3713 THE TWENTIETH CENTURY-THE GREAT WAR.
buoy and then the battleships steamed
off to a proper range and blazed away.
Targets were usually not examined but
the officers merely estimated from the
ships the accuracy of the fire, and any
shot that struck in line with the target
was considered a hit.
While in Chinese waters Sims became
acquainted with a young British officer
named Percy Scott who had a device
for improving the marksmanship of gun
crews and developing expert gun pointers.
Owing to the great cost of firing a big
gun, target practice was, of course, extremely expensive and was rarely indulged
in. Scott had devised a plan of fixing
a smaller barrel to the top of the big gun.
The gun crew pointed the big gun but when
the trigger was pulled, the actual shot
fired came from the smaller barrel. By
means' of this device it was possible for
the crew to have very frequent practice.
Scott explained the plan to Sims, and Sims
equipped one of the big rifles on his own
ship with such a tube and trained a gun
crew in its use. In the next target practice
this crew easily defeated all others in the
Asiatic fleet. Sims thereupon urged his
superiors to adopt the plan generally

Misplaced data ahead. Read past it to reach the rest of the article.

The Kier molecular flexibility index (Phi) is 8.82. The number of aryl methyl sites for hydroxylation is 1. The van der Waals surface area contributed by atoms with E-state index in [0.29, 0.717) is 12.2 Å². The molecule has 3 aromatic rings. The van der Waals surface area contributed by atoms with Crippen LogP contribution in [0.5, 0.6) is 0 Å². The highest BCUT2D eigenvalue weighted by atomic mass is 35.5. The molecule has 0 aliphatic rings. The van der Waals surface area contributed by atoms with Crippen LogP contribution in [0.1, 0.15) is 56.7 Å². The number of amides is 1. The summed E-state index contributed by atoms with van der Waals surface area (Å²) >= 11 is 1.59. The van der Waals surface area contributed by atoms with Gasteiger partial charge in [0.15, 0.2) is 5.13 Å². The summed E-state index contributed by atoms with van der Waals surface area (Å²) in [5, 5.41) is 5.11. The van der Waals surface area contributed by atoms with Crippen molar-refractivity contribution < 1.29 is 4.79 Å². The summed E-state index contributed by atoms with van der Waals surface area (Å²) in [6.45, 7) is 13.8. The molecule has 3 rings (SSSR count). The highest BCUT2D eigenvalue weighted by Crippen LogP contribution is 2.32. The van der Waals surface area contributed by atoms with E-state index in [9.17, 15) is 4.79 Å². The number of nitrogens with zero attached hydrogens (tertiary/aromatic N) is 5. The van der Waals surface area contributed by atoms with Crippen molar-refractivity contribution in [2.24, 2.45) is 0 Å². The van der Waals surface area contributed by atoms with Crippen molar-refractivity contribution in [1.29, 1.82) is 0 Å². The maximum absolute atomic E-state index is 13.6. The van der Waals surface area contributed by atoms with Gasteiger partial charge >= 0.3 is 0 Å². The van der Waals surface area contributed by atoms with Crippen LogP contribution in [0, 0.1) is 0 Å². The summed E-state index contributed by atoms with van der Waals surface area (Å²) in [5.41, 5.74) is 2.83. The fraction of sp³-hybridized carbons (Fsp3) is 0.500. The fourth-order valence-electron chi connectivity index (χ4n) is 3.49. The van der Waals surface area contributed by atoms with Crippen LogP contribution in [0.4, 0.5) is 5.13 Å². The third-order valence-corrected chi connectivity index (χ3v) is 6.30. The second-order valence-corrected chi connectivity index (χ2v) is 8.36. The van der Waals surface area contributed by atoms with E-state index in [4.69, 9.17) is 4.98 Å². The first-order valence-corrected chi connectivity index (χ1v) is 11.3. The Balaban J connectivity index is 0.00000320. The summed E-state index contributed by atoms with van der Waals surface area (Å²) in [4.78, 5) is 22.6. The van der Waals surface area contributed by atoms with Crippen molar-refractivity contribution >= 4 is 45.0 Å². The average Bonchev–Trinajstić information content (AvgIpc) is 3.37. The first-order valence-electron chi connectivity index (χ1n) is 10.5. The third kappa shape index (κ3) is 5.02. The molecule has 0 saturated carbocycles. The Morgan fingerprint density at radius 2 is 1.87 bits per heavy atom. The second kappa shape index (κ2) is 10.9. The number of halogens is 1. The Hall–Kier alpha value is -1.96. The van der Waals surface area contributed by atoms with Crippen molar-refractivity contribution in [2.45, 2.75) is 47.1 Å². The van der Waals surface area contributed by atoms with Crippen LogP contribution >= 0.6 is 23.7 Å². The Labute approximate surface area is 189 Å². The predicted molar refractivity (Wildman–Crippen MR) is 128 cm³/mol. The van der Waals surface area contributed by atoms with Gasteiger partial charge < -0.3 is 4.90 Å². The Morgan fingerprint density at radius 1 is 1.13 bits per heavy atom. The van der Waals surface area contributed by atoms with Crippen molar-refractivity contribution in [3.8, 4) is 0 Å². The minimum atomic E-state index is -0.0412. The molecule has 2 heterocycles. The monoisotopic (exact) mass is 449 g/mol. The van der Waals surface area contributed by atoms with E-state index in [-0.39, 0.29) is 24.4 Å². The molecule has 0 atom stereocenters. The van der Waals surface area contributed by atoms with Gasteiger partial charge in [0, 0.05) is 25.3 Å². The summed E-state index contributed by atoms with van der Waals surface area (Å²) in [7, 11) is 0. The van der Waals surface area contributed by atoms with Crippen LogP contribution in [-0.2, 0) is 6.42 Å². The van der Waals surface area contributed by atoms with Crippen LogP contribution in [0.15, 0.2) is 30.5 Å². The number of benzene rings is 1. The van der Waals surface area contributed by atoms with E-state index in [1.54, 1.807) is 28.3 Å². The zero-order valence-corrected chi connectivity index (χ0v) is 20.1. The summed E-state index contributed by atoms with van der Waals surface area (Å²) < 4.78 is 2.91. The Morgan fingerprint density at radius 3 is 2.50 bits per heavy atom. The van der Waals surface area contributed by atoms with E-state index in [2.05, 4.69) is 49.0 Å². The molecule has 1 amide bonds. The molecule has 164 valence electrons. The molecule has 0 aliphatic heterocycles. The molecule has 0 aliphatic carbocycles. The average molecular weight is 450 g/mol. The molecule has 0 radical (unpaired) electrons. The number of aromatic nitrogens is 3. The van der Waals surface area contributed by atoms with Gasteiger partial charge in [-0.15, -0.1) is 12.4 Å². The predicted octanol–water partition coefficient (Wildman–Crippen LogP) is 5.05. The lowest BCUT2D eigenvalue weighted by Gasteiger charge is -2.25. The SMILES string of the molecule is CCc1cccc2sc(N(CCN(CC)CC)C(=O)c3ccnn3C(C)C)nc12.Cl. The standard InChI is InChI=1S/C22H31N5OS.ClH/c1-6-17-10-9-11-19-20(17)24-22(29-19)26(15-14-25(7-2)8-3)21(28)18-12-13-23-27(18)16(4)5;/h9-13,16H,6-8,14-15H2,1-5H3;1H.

throughout the navy. His recommendations were pigeon-holed by the bureaucrats of the department and finally Sims
appealed directly to President Roosevelt.
Roosevelt well understood the importance of accurate shooting in warfare
and gave Lieutenant Sims an interview.
As a means of proving his contentions,
Sims proposed that the President order
a battleship to engage in target practice
under conditions which Sims should specify; a target should be set up, larger than
the one In use by the navy- and if, under
battle conditions, the gunners were able
to make a reasonable average of hits,
then Sims would confess that he was
guilty of presumptuous advice. Roosevelt
was struck by the suggestion and ordered
not one, but five battleships to undertake
the experiment. Sims selected an old
lighthouse on an old outlying reef and